Market Brings Fresh Foods to Park

Market Brings Fresh Foods to Park

On Wednesday morning, Gary Riggleman drove his truck from Capon Bridge, W.Va., to Sterling Park to bring fruits, vegetables, homemade jams and jellies to the farmers market.

Gary Rigglman drove two hours to set up his son, Calvin Riggelman's fruit and vegetable stand.

When Calvin Riggleman was on his first tour in Iraq in September 2003, he got the idea to bottle products off of his grandparent's West Virginia orchard. In May, the U.S. Marine corporal packed his bags for North Carolina. Calvin Riggleman is currently stationed at Camp Lajune, to prepare for his second tour in Iraq in September.

At 4 p.m., Gary Riggleman wrestled with the wind, to put up Calvin Riggleman's banner. The banner read 'Bigg Riggs.'

"I'm doing it for my son," he said.

THE STERLING FARMERS Market first Wednesday drew a diverse group of residents to Briar Patch Park on Sterling Boulevard.

Loudoun Farmers Market spokesperson Susana Calley said the market draws a crowd of customers every year.

Sterling resident Shirley Bookwalter has been coming to the outdoor market for seven years.

"I work right up the street," Bookwalter said. "I come here for the fresh food. It's nice to buy it this way, to support the local farmers."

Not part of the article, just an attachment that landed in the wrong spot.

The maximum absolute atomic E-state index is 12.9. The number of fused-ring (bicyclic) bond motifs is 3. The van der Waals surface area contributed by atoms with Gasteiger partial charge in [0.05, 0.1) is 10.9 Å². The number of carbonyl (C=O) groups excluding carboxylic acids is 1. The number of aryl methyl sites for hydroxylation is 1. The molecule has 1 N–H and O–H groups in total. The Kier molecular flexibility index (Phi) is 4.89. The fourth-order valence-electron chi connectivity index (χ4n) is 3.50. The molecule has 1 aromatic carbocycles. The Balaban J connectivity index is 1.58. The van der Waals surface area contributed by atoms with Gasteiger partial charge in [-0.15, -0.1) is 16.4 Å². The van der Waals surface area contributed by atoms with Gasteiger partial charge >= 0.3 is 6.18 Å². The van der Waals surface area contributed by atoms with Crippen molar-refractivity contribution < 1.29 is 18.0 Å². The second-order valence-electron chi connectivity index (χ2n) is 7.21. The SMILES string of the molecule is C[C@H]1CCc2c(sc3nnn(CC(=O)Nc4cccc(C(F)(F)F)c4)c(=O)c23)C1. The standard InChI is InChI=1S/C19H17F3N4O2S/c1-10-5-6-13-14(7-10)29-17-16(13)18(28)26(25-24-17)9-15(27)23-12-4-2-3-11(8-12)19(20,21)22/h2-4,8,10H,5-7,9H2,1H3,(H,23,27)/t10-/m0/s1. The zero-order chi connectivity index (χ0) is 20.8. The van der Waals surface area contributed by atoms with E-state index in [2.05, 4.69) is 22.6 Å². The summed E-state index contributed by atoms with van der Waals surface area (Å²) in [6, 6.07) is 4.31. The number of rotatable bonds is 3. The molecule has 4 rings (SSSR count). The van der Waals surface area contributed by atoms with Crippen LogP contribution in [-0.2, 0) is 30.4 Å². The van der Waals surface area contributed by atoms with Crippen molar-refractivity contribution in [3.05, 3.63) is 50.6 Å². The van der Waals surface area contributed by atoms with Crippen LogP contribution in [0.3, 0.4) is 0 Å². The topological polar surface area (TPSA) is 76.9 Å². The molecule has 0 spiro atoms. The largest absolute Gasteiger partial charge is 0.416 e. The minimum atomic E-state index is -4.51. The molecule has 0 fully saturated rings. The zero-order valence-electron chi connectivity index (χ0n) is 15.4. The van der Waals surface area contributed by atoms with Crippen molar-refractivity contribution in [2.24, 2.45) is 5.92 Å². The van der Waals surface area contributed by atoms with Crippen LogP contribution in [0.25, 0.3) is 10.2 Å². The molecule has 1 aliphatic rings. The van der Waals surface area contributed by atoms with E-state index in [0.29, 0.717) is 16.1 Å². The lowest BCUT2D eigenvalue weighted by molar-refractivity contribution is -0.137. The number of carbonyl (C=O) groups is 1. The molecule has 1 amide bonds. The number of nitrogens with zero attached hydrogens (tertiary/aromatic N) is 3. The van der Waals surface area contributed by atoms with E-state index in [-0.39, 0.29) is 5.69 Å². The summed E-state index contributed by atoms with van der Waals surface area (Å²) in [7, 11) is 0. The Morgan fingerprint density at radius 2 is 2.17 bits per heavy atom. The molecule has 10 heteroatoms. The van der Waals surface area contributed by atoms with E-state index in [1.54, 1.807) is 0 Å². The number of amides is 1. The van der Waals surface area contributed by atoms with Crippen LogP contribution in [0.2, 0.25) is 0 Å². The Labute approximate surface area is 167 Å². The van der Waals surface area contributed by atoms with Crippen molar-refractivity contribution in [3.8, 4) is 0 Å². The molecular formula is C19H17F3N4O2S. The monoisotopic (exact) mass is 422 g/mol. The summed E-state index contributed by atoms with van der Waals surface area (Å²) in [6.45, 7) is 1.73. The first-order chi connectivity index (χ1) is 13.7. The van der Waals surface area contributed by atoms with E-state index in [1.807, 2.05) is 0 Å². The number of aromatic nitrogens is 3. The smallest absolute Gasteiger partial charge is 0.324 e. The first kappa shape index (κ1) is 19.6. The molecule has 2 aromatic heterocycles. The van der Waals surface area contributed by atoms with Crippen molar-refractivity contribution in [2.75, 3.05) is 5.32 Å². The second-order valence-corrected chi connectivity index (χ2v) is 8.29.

On Wednesday, Bookwalter bought fresh vegetables from Tysons Farm.

Twenty-six year old Max Tyson drove from Glengary, W.Va., to Sterling Park with his 13-year-old brother, Miles Tyson.

Max Tyson said the hardest part about transporting fresh fruits and vegetables is making sure they stay cold.

"We pick everything within a few days, sometimes the day before and but it in cold storage. Forty degrees," Max Tyson said. "We put it in cold stage to get the heat out, so it doesn't continue to ripen."

"It's a long trip," Miles Tyson added.

Miles Tyson has been working at Loudoun Farmers Markets for two years. He will work at markets in West Virginia and Loudoun County all summer.

THE STERLING FARMERS Market is small, but it offers residents an opportunity to buy fresh produce. Many residents like Sapna Patel and her toddler, Nadia, shopped around the three stands and played on Briar Patch Park's playground.

"This market has a pretty regular, loyal customer base," Calley said, "and it draws the most ethnically diverse customers."

The market is open Wednesdays, from 4 to 7 p.m., at Briar Patch Park, off of Sterling Boulevard, in Sterling.